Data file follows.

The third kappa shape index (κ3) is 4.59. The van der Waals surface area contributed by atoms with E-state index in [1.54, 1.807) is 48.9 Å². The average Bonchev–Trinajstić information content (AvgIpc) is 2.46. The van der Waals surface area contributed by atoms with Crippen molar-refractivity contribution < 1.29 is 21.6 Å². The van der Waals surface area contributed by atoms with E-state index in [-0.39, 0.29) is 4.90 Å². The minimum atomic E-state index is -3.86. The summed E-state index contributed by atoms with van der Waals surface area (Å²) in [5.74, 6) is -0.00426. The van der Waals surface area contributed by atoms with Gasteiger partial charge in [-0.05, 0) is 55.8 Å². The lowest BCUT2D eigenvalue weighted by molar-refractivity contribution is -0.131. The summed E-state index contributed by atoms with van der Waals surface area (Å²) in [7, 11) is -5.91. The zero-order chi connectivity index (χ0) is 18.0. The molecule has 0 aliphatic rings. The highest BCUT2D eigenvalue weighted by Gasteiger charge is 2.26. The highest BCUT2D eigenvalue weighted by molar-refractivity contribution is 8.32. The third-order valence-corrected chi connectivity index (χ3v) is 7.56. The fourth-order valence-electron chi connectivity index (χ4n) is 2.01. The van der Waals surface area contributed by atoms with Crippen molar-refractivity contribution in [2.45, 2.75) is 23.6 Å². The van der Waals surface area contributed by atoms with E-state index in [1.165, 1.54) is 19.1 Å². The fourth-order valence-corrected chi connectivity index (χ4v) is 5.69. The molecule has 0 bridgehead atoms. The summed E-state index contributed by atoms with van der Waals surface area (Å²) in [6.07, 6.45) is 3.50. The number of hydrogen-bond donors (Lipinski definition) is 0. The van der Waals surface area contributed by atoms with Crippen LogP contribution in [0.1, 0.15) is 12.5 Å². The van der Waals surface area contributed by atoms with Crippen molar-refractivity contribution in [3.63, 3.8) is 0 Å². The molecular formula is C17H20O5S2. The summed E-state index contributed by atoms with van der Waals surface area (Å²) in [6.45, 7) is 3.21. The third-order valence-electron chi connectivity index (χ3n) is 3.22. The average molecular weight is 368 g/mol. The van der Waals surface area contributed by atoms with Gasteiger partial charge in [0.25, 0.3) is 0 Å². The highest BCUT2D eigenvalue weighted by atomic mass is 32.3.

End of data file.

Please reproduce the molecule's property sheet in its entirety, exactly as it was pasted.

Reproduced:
The third kappa shape index (κ3) is 4.59. The van der Waals surface area contributed by atoms with E-state index in [1.54, 1.807) is 48.9 Å². The average Bonchev–Trinajstić information content (AvgIpc) is 2.46. The van der Waals surface area contributed by atoms with Crippen molar-refractivity contribution < 1.29 is 21.6 Å². The van der Waals surface area contributed by atoms with E-state index in [-0.39, 0.29) is 4.90 Å². The minimum atomic E-state index is -3.86. The summed E-state index contributed by atoms with van der Waals surface area (Å²) in [5.74, 6) is -0.00426. The van der Waals surface area contributed by atoms with Gasteiger partial charge in [-0.05, 0) is 55.8 Å². The lowest BCUT2D eigenvalue weighted by molar-refractivity contribution is -0.131. The summed E-state index contributed by atoms with van der Waals surface area (Å²) in [7, 11) is -5.91. The zero-order chi connectivity index (χ0) is 18.0. The molecule has 0 aliphatic rings. The highest BCUT2D eigenvalue weighted by Gasteiger charge is 2.26. The highest BCUT2D eigenvalue weighted by molar-refractivity contribution is 8.32. The third-order valence-corrected chi connectivity index (χ3v) is 7.56. The fourth-order valence-electron chi connectivity index (χ4n) is 2.01. The van der Waals surface area contributed by atoms with Crippen molar-refractivity contribution in [2.45, 2.75) is 23.6 Å². The van der Waals surface area contributed by atoms with E-state index in [1.165, 1.54) is 19.1 Å². The fourth-order valence-corrected chi connectivity index (χ4v) is 5.69. The molecule has 0 bridgehead atoms. The summed E-state index contributed by atoms with van der Waals surface area (Å²) in [6.07, 6.45) is 3.50. The number of hydrogen-bond donors (Lipinski definition) is 0. The van der Waals surface area contributed by atoms with Crippen LogP contribution in [0.1, 0.15) is 12.5 Å². The van der Waals surface area contributed by atoms with Crippen molar-refractivity contribution in [3.63, 3.8) is 0 Å². The molecular formula is C17H20O5S2. The summed E-state index contributed by atoms with van der Waals surface area (Å²) in [6.45, 7) is 3.21. The third-order valence-electron chi connectivity index (χ3n) is 3.22. The average molecular weight is 368 g/mol. The van der Waals surface area contributed by atoms with Gasteiger partial charge in [0.25, 0.3) is 0 Å². The highest BCUT2D eigenvalue weighted by atomic mass is 32.3.